5. As mentioned in the article a vibrant town centre is entirely within Tesco’s interest. Not only does it draw shoppers into its own store but it also boosts the rents it can command from the other traders.

    I would guess its one of the fast food outlets. They would suffer competition (pre-cooked food is a big money spinner for traders on farmers markets) and the “quality of the outdoor seating experience” would diverge from the blessed corporate template.

  6. Dont lets assume its Tesco that has objected because if you read the article experience elsewhere has shown that such companies actually benefit from farmers markets.

  7. I would also be interested to know who objected,and importantly, on what grounds?

    As said in the article and subsequent comments, I would not imagine that Tesco sees this as a major competitor – this is shown by the stores already open in WBC, none of them present serious competition to Tesco, and let’s face it, some Farmers Markets, it’s the quality of the food that makes a difference, if people are shopping merely on price, a lot of goods on sale would be left and people will walk straight to Tesco to buy “a more affordable” option.

    It would be interesting if Tesco were the objectors though.

  8. Me again.

    It may be ineffective, but I have emailed the Town Council asking who raised the objections and on what grounds.

    If the objections are fair ones, then it’s understandable, however, simply advising us that it had been vetoed and leaving us all to draw our own conclusions, is not the way to go with this.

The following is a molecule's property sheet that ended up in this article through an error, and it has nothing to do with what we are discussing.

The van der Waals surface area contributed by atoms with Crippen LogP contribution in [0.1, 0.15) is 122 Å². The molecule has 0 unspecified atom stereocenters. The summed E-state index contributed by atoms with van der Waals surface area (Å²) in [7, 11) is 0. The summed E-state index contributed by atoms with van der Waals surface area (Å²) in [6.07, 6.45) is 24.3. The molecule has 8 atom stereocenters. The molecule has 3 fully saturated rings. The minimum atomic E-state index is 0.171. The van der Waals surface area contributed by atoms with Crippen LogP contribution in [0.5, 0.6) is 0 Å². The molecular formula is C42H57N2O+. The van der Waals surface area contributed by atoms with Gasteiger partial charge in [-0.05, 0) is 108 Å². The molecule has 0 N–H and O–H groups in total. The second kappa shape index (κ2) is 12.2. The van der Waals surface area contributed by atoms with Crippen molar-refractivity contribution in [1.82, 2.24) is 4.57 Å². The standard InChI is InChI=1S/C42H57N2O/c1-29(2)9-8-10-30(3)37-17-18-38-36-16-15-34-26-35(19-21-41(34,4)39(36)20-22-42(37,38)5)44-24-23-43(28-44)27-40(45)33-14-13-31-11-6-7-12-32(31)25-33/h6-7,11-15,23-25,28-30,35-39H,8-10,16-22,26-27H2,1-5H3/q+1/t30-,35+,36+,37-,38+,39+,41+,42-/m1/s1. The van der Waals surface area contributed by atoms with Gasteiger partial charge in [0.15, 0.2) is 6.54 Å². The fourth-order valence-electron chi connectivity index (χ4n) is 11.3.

If by some miracle I get a reply, I will let you know, but I did ask that they advise us by using this website or their own.

  9. It’s disappointing that at present there is a store which has objected to the planned Farmer’s Market. However, let’s not give up hope of achieving a positive outcome to this story. I attended a seminar in June at which other small local authorities were saying that Farmers’ Markets increased the “footfall” in their towns and so it may just be ignorance which is stopping 100% support. I believe this is the right thing for our town centre and will keep pushing for it until we succeed.

  10. Hi Joanne,

    The reason the council haven’t said which store has raised an objection is that we don’t know. We also haven’t used the word “vetoed” and it would certainly not be my preferred choice of language.

    Discussions with the centre management are ongoing. It is they who have informed us that one of their tenants has raised an objection. They haven’t told us who and I don’t think speculation about that will help at this stage.

    I’m delighted to see so many people commenting on here in support of the market. Demonstrating how popular the market would be is definitely going to be helpful in bringing these plans to fruition.